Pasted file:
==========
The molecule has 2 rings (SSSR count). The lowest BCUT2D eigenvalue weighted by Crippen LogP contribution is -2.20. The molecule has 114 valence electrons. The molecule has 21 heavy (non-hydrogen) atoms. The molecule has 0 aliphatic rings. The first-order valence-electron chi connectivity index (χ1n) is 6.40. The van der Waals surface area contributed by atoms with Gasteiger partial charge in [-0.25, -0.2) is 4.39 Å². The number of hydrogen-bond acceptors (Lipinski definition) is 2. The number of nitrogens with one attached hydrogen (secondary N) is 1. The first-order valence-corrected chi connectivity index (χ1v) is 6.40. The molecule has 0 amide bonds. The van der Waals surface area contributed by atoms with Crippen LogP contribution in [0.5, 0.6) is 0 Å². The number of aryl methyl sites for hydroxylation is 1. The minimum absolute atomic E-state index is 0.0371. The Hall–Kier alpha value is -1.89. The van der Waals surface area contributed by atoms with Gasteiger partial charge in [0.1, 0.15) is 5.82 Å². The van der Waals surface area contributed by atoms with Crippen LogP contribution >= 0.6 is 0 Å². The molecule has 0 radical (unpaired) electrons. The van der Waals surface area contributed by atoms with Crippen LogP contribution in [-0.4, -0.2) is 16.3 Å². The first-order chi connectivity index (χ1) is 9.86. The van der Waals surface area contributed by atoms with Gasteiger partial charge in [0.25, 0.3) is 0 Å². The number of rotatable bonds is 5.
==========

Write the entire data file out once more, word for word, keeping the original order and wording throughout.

The molecule has 2 rings (SSSR count). The lowest BCUT2D eigenvalue weighted by Crippen LogP contribution is -2.20. The molecule has 114 valence electrons. The molecule has 21 heavy (non-hydrogen) atoms. The molecule has 0 aliphatic rings. The first-order valence-electron chi connectivity index (χ1n) is 6.40. The van der Waals surface area contributed by atoms with Gasteiger partial charge in [-0.25, -0.2) is 4.39 Å². The number of hydrogen-bond acceptors (Lipinski definition) is 2. The number of nitrogens with one attached hydrogen (secondary N) is 1. The first-order valence-corrected chi connectivity index (χ1v) is 6.40. The molecule has 0 amide bonds. The van der Waals surface area contributed by atoms with Crippen LogP contribution in [0.5, 0.6) is 0 Å². The number of aryl methyl sites for hydroxylation is 1. The minimum absolute atomic E-state index is 0.0371. The Hall–Kier alpha value is -1.89. The van der Waals surface area contributed by atoms with Gasteiger partial charge in [0.1, 0.15) is 5.82 Å². The van der Waals surface area contributed by atoms with Crippen LogP contribution >= 0.6 is 0 Å². The molecule has 0 radical (unpaired) electrons. The van der Waals surface area contributed by atoms with Crippen LogP contribution in [-0.4, -0.2) is 16.3 Å². The first-order chi connectivity index (χ1) is 9.86. The van der Waals surface area contributed by atoms with Gasteiger partial charge in [0.25, 0.3) is 0 Å². The number of rotatable bonds is 5.